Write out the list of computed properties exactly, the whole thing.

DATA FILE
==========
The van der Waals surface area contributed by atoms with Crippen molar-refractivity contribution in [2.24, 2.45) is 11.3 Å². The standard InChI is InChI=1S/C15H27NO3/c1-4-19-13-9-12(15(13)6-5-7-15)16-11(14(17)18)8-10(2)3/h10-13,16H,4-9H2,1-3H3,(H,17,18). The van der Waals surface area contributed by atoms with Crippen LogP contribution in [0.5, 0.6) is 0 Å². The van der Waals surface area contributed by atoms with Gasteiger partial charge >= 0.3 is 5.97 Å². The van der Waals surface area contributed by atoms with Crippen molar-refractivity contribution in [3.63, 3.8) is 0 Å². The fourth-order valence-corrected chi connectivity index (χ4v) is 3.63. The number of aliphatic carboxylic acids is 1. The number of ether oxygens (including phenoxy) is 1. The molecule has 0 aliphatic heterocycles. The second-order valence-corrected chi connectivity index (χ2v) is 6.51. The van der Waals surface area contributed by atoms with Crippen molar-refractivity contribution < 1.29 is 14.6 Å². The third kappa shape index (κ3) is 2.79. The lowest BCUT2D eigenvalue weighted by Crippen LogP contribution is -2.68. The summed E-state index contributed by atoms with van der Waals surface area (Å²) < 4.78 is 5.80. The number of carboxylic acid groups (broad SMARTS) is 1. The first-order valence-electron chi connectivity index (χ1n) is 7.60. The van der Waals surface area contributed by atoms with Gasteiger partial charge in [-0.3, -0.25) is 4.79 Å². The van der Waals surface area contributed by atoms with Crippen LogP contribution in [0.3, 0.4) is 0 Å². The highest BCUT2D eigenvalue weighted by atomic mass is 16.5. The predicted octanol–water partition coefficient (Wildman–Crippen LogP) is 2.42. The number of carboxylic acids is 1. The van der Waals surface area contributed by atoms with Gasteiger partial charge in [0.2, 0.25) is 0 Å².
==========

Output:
The van der Waals surface area contributed by atoms with Crippen molar-refractivity contribution in [2.24, 2.45) is 11.3 Å². The standard InChI is InChI=1S/C15H27NO3/c1-4-19-13-9-12(15(13)6-5-7-15)16-11(14(17)18)8-10(2)3/h10-13,16H,4-9H2,1-3H3,(H,17,18). The van der Waals surface area contributed by atoms with Crippen LogP contribution in [0.5, 0.6) is 0 Å². The van der Waals surface area contributed by atoms with Gasteiger partial charge >= 0.3 is 5.97 Å². The van der Waals surface area contributed by atoms with Crippen molar-refractivity contribution in [3.63, 3.8) is 0 Å². The fourth-order valence-corrected chi connectivity index (χ4v) is 3.63. The number of aliphatic carboxylic acids is 1. The number of ether oxygens (including phenoxy) is 1. The molecule has 0 aliphatic heterocycles. The second-order valence-corrected chi connectivity index (χ2v) is 6.51. The van der Waals surface area contributed by atoms with Crippen molar-refractivity contribution < 1.29 is 14.6 Å². The third kappa shape index (κ3) is 2.79. The lowest BCUT2D eigenvalue weighted by Crippen LogP contribution is -2.68. The summed E-state index contributed by atoms with van der Waals surface area (Å²) < 4.78 is 5.80. The number of carboxylic acid groups (broad SMARTS) is 1. The first-order valence-electron chi connectivity index (χ1n) is 7.60. The van der Waals surface area contributed by atoms with Gasteiger partial charge in [-0.3, -0.25) is 4.79 Å². The van der Waals surface area contributed by atoms with Crippen LogP contribution in [0.3, 0.4) is 0 Å². The highest BCUT2D eigenvalue weighted by atomic mass is 16.5. The predicted octanol–water partition coefficient (Wildman–Crippen LogP) is 2.42. The number of carboxylic acids is 1. The van der Waals surface area contributed by atoms with Gasteiger partial charge in [0.2, 0.25) is 0 Å².